Calling absolute copy number¶
The relationship between the observed copy ratio and the true underlying copy number depends on tumor cell fraction (purity), genome ploidy (which may be heterogeneous in a tissue sample), and the size of the subclonal population containing the CNA. Because of these ambiguities, CNVkit only reports the estimated log2 copy ratio, and does not currently attempt a formal statistical test for estimating integer copy number.
In a diploid genome, a single-copy gain in a perfectly pure, homogeneous sample has a copy ratio of 3/2. In log2 scale, this is log2(3/2) = 0.585, and a single-copy loss is log2(1/2) = -1.0.
In the diagram plot, for the sake of providing a clean visualization of confidently called CNAs, the default threshold to label genes is 0.5. This threshold will tend to display gene amplifications, fully clonal single-copy gains in fairly pure samples, most single-copy losses, and complete deletions.
When using the gainloss command, choose a threshold to suit your needs depending on your knowledge of the sample’s purity, heterogeneity, and likely features of interest. As a starting point, try 0.1 or 0.2 if you are going to do your own filtering downstream, or 0.3 if not.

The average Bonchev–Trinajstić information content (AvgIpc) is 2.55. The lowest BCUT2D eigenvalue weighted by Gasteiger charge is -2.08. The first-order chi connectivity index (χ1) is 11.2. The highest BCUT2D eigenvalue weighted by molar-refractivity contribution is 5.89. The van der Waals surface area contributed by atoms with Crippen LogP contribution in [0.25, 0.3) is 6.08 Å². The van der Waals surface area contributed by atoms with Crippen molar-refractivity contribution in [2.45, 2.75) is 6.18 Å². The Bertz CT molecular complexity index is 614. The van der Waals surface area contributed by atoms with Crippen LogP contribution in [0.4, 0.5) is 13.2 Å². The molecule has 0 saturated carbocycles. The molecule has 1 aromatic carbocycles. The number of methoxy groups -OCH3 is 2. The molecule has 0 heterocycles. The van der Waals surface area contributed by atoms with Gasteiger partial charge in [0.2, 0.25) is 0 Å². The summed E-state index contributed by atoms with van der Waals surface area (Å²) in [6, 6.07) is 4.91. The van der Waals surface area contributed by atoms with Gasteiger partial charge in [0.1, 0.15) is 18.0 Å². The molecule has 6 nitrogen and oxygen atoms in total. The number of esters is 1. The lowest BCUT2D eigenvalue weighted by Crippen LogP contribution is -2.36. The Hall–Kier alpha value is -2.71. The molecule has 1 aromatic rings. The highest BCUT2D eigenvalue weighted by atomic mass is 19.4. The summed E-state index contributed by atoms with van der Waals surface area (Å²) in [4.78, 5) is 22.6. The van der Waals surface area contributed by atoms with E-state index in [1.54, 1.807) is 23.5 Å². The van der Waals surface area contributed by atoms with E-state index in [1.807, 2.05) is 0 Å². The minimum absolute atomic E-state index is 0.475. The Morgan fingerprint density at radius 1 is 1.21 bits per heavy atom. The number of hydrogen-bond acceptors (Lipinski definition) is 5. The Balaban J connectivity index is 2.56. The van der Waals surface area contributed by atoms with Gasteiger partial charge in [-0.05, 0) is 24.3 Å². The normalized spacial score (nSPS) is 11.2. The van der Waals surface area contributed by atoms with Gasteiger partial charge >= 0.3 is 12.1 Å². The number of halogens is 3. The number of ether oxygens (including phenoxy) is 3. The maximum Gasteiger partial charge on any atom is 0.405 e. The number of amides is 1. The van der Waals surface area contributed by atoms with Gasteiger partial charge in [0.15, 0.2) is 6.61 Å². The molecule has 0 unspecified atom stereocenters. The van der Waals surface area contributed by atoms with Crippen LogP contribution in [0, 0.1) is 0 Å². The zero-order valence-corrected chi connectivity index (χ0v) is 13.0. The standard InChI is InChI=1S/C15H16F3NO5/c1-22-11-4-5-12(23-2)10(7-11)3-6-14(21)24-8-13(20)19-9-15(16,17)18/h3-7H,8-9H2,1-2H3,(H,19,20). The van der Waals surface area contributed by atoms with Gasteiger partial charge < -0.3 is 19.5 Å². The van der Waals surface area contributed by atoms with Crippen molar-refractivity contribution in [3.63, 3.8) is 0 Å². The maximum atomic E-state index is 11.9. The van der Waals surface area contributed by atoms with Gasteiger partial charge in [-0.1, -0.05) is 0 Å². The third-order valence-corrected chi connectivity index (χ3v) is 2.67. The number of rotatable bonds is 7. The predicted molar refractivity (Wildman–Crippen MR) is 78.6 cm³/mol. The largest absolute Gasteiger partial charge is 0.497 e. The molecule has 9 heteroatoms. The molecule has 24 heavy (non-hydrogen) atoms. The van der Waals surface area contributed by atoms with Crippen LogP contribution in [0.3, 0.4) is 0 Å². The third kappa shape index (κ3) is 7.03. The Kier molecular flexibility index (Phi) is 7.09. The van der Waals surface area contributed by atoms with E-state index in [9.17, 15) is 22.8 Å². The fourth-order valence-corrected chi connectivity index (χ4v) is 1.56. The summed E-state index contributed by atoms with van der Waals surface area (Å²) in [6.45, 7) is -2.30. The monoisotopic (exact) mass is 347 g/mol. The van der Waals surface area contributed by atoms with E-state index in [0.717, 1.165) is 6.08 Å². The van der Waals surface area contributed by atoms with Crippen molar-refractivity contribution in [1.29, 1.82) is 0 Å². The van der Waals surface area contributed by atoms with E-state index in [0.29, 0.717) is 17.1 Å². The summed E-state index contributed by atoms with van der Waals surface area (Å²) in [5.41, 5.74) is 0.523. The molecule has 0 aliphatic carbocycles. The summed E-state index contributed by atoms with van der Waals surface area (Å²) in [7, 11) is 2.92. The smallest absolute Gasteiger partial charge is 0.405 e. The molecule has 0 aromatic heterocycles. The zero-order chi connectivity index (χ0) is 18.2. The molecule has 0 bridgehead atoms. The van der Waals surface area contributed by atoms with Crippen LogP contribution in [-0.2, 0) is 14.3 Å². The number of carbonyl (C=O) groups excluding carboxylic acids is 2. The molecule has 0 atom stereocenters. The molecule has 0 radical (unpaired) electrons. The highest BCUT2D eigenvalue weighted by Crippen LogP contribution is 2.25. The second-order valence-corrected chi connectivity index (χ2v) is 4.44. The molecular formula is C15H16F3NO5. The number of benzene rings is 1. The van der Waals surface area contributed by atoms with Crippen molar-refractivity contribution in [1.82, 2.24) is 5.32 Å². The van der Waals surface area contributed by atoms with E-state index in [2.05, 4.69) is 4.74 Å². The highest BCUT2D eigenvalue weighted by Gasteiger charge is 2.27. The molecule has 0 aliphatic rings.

The call command implements two simple methods to convert the log2 ratios in a segmented .cns file to absolute integer copy number values. The segmetrics command computes segment-level summary statistics that can be used to evaluate the reliability of each segment. Future releases of CNVkit will integrate further statistical testing to help make meaningful variant calls from the log2 copy ratio data.
After using rescale and/or call, the adjusted .cns file can then be converted to BED or VCF format using the export command. These output styles display the inferred absolute integer copy number value of each segment.